Our History Remembers

A CAUTIONARY TALE: DEEDS, NOT DEGREES, THAT MATTER

By K. W. Lee

A TRIBE, A PEOPLE OR A NATION is likely known or judged by its heroes by whom it reveres above all others.

Such is Abraham Lincoln, an icon of all humanity beyond borders.

So are Korean diaspora pioneers Dosan Ahn Chang Ho (Island Mountain) and Charles Ho (Nobody) Kim who are now among the pantheons of not only Korean but American heroes.

These towering figures from our American heritage share one common trait: They couldn’t afford attending a day in college.

Lincoln, the great emancipator born to a log cabin, mostly taught himself in the frontiers of the slave-owning republic.

Dosan and Nobody, upon arrival for American education a century ago, gave up their dream to devote their lives as freedom fighters for their conquered kingdom as well as community organizers for their struggling migrant workers in the apartheid West.

To them, education was a life-long learning journey.

Fast forward to the unfolding New American century where Harvard graduate Barak Obama began his historic ascent to presidency as a lowly community organizer.

It’s a singularly bitter irony that today’s Korean parents on both sides of the ocean are hell bent on sending their children to top-ranking universities by any extreme means --- the short cut to fortune and fame.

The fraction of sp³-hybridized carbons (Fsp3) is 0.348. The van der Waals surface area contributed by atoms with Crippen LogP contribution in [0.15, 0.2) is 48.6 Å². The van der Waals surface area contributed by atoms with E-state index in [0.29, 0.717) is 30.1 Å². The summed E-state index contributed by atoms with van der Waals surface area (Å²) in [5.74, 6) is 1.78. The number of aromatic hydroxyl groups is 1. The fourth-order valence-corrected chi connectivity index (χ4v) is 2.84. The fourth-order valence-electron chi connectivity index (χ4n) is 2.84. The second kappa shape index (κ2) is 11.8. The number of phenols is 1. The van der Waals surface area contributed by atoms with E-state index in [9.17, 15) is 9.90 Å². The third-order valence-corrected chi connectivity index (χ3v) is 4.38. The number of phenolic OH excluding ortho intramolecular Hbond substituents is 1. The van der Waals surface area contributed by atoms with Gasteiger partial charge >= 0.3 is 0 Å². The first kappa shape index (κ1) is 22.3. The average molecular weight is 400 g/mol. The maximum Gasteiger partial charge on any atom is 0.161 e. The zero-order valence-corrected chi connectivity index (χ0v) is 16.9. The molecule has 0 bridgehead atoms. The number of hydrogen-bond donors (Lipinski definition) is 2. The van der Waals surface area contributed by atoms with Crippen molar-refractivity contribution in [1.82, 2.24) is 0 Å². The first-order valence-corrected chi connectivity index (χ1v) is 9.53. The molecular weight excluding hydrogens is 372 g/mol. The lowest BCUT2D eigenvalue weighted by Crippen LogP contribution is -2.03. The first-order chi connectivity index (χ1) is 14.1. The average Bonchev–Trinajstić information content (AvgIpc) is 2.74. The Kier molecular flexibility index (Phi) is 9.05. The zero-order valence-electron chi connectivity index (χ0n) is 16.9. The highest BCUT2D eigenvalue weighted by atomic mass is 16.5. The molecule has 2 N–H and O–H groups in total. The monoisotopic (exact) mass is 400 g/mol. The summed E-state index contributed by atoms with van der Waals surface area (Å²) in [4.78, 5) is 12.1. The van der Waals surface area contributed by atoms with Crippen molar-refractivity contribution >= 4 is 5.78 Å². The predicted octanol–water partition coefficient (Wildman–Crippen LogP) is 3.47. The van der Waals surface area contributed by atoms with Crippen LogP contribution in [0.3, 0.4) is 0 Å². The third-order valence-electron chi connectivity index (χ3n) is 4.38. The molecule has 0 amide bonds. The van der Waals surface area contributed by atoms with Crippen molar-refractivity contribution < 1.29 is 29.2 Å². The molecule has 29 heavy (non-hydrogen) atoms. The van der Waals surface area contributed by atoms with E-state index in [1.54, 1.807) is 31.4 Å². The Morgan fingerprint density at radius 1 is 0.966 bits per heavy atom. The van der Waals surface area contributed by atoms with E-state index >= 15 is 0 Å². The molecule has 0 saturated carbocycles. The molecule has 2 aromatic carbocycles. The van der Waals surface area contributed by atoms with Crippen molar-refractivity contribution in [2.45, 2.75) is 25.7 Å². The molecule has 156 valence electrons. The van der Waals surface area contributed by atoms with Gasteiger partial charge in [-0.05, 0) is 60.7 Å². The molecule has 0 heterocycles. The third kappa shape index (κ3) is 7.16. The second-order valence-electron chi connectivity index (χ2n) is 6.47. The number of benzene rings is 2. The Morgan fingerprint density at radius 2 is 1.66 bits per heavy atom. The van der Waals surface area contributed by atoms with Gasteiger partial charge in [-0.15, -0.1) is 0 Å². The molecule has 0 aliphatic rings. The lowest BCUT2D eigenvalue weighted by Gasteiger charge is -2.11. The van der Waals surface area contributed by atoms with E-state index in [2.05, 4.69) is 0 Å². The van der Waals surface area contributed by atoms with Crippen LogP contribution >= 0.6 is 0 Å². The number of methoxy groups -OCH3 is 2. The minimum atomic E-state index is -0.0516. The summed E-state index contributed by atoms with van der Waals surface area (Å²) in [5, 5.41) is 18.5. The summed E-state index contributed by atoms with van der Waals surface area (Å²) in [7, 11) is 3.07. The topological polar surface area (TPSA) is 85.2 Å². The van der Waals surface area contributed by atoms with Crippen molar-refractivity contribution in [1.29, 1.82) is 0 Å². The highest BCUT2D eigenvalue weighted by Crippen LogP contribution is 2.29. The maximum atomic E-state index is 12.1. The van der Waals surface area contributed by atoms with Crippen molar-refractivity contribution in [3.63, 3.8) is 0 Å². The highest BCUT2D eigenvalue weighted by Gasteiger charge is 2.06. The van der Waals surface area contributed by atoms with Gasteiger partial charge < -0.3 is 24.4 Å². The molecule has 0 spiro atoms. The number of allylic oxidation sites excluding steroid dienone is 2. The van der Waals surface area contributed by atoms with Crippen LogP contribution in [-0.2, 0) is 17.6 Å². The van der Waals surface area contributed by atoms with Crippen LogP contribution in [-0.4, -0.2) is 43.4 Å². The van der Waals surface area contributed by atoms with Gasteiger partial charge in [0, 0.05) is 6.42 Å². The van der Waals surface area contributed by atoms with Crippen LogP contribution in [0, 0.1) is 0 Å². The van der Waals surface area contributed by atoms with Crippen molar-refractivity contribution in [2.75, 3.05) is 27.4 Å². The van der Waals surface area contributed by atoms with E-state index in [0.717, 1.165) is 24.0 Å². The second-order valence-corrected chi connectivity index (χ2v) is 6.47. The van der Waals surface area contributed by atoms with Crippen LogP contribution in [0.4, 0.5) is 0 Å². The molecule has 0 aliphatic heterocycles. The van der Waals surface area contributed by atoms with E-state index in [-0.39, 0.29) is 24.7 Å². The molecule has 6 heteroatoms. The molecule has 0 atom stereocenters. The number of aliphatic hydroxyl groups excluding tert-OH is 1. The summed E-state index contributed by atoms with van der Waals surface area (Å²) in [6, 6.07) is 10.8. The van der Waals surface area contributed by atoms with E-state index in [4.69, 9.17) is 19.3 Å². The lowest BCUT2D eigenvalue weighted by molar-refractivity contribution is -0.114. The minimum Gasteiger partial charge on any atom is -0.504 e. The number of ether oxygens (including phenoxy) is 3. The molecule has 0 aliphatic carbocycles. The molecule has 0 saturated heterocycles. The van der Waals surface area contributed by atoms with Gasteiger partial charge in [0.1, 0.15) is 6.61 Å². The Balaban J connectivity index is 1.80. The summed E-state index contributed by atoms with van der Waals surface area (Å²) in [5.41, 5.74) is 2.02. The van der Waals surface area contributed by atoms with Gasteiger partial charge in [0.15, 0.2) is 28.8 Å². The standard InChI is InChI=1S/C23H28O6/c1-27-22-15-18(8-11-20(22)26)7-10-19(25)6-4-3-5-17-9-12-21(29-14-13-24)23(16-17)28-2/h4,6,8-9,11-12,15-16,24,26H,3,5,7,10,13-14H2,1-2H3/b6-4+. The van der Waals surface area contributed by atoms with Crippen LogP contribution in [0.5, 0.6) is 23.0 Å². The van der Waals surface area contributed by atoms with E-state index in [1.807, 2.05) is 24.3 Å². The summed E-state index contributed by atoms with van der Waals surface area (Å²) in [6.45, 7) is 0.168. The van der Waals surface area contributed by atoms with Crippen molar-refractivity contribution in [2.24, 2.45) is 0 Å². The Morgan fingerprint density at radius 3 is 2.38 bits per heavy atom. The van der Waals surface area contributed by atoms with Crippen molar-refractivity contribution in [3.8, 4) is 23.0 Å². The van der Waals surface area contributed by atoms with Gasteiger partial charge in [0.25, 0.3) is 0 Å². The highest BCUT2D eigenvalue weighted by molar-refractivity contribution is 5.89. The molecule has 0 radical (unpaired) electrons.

Across the ocean, the education rankings craze is sweeping the digitally wired South Korea in a mounting education crisis. It’s the top colleges the overzealous parents pressure their children to gain admission for an extra edge in the fiercely competitive job market. In turn the wretched students are driven to fulfill the parental expectations, cramming from dawn to midnight to pass a national entrance test.

But that isn’t enough for tens of thousands of middle-class Korean parents who uproot themselves by sending away their children (numbering 190,000) for study overseas in an unprecedented education exodus. It spells an alarming sign for the future of Korea in a global economy meltdown.

On this side of the ocean, it’s as if the future of a child born to the Korean womb is already programmed at birth –bound for Harvard, or Yale or Princeton in that order. In the esteemed UC system, it’s Berkeley or UCLA, and the other branches don’t count, as far as the rankings-obsessed parents are concerned.